The heat is here

Flip on the fans and drink a lot of water. A period of triple-digit temperatures is expected to continue today and possibly into Wednesday.

The National Weather Service issued a heat advisory Monday because of the spike in temperature. That advisory runs through 11 p.m. today, with a high temperature of 104 degrees predicted.

There won't be much of a reprieve from the heat Wednesday or Thursday, either, with temperatures expected to reach up to 100 and 96 degrees, respectively.

"(That's) not heat-advisory territory for us, but still hot," said Ryan Sandler, meteorologist with the weather service's Medford office.

High temperatures reached 101 degrees Monday and climbed to 102 on Sunday, the first time the Rogue Valley experienced triple-digit temperatures this year, weather service officials said. Overnight, low temperatures will drop down to about the mid-60s.

The predicted highs won't break or tie any records, but they'll be close. Medford's July 1 temperature to beat reached 108 degrees in 1942. Today's record setter is also 108 degrees, set in 1922.

A heat advisory is issued during extended periods of hot weather, when risks for heat exhaustion and heat stroke increase.

The advisory is in effect for Jackson, Josephine and Modoc counties, with north central and southeast Siskiyou County and eastern Curry County included.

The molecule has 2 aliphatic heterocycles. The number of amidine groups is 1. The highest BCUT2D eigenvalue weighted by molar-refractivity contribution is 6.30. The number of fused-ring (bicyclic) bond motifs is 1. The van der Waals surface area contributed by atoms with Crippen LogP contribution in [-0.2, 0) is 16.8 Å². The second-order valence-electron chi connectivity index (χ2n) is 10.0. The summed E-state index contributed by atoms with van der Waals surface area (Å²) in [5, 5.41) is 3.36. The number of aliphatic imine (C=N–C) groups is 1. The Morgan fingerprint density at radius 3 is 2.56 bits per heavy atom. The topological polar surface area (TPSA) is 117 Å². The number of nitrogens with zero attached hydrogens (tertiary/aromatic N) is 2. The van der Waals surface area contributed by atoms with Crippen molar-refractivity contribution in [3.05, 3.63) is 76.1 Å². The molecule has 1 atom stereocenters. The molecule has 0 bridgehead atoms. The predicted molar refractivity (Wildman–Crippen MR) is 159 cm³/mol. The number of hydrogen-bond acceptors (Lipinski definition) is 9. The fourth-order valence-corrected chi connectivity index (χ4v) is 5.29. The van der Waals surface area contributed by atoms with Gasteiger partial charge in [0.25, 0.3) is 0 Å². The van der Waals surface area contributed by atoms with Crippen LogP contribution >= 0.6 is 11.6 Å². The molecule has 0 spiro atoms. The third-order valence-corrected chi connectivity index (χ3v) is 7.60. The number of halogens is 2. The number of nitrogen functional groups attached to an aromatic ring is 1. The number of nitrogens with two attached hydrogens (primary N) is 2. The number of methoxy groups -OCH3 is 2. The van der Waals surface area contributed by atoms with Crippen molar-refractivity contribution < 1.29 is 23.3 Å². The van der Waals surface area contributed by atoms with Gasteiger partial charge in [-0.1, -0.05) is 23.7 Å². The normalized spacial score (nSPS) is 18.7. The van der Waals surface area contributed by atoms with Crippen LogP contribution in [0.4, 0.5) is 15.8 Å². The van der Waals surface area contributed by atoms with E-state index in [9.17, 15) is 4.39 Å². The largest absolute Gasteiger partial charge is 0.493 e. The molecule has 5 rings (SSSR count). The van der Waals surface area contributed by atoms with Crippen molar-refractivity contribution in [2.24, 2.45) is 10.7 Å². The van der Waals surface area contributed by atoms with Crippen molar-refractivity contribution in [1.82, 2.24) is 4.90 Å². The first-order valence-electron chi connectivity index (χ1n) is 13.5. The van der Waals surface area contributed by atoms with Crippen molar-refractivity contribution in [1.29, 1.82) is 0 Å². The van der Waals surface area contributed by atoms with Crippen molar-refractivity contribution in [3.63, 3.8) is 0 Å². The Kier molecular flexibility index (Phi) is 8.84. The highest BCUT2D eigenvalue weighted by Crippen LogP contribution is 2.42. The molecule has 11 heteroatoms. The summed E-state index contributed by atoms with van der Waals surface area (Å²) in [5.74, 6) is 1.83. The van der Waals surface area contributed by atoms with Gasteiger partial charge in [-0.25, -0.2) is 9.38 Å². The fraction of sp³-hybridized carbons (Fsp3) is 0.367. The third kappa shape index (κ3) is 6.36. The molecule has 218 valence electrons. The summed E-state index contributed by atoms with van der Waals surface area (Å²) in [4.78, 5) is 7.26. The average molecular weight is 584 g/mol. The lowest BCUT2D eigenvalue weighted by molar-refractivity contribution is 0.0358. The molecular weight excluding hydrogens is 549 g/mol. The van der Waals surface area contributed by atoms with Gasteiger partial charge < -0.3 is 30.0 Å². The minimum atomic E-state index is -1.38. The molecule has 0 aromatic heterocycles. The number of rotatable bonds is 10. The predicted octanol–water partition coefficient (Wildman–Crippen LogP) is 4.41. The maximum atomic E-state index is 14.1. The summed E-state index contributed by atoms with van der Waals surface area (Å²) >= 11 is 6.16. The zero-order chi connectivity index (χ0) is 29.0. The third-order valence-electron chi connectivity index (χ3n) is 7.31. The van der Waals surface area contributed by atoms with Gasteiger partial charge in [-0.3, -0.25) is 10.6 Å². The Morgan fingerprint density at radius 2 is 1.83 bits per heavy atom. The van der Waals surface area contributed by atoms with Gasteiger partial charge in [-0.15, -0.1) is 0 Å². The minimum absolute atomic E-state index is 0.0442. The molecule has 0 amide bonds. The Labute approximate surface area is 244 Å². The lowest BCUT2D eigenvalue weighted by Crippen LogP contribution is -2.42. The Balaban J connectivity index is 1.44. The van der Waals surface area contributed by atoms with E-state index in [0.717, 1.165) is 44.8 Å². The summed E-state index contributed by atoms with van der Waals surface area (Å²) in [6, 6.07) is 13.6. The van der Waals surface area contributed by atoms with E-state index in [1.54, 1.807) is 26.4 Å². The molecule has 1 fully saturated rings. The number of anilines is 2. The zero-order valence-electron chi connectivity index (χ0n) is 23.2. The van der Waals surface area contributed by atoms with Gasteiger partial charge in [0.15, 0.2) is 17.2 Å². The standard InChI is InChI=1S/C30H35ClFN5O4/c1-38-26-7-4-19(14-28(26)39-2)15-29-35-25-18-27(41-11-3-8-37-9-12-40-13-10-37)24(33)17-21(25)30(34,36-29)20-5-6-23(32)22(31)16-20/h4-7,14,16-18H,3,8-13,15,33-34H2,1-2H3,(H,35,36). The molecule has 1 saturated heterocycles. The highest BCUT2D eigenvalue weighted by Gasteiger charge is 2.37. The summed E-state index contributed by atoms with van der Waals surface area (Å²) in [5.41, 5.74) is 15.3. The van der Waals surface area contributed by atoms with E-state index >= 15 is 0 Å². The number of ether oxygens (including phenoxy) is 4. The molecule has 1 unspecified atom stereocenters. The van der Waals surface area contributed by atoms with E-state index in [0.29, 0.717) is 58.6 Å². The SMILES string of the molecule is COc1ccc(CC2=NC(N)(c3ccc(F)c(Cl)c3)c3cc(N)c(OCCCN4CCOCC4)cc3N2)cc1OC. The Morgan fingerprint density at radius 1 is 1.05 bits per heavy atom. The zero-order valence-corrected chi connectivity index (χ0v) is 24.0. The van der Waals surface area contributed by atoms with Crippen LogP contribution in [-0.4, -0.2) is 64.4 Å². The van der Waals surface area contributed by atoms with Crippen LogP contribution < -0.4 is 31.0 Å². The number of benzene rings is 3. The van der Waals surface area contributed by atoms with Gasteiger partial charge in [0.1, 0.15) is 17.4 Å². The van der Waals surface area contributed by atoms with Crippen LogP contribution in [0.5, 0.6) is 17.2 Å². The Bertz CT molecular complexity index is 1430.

A slight chance of thunderstorms is also predicted Wednesday and Thursday because of some monsoon moisture that's pushing up through California.

"A few could sneak over the Siskiyous and into the valley," Sandler said.

Additionally, the dew point has been well above normal the last few days, reaching nearly 60 degrees Monday, up from its normal spot in the mid 40s, likely causing haze in the Rogue Valley, weather officials said.

The high temperatures are part of a heat wave affecting much of the western United States, centered over the Four Corners region.

"Think of it as a huge bubble of heat, and the high pressure is the center of the bubble," Sandler said. "It's a huge area of high pressure, and it covers most of the western United States from the Rockies west."

Weather officials are encouraging Rogue Valley residents to beat the heat by staying out of the sun during the afternoon hours and drinking plenty of water.

"The main thing is just staying out of the sun and not exerting," Sandler said.

Workers who spend a majority of their workday outside are at increased risk for heat-related illnesses. Officials at Oregon Occupational Safety and Health Administration are encouraging those workers to watch for symptoms of heat exhaustion, which can include extreme fatigue, nausea, lightheadedness and a headache. Clammy, moist skin, a pale complexion and a slightly elevated body temperature are also potential signs.

"Workers in Oregon aren't acclimated to working in this type of heat," Oregon OSHA health enforcement manager Penny Wolf-McCormick said in a news release. "It's important to drink water, seek shade during the day, and recognize the signs of trouble."

Workers who do exhibit signs of heat exhaustion should be moved to a cool, shaded area, have their clothing loosened, be given water and have their skin cooled with a wet cloth.

Reach Mail Tribune reporter Ryan Pfeil at 541-776-4468 or by email at

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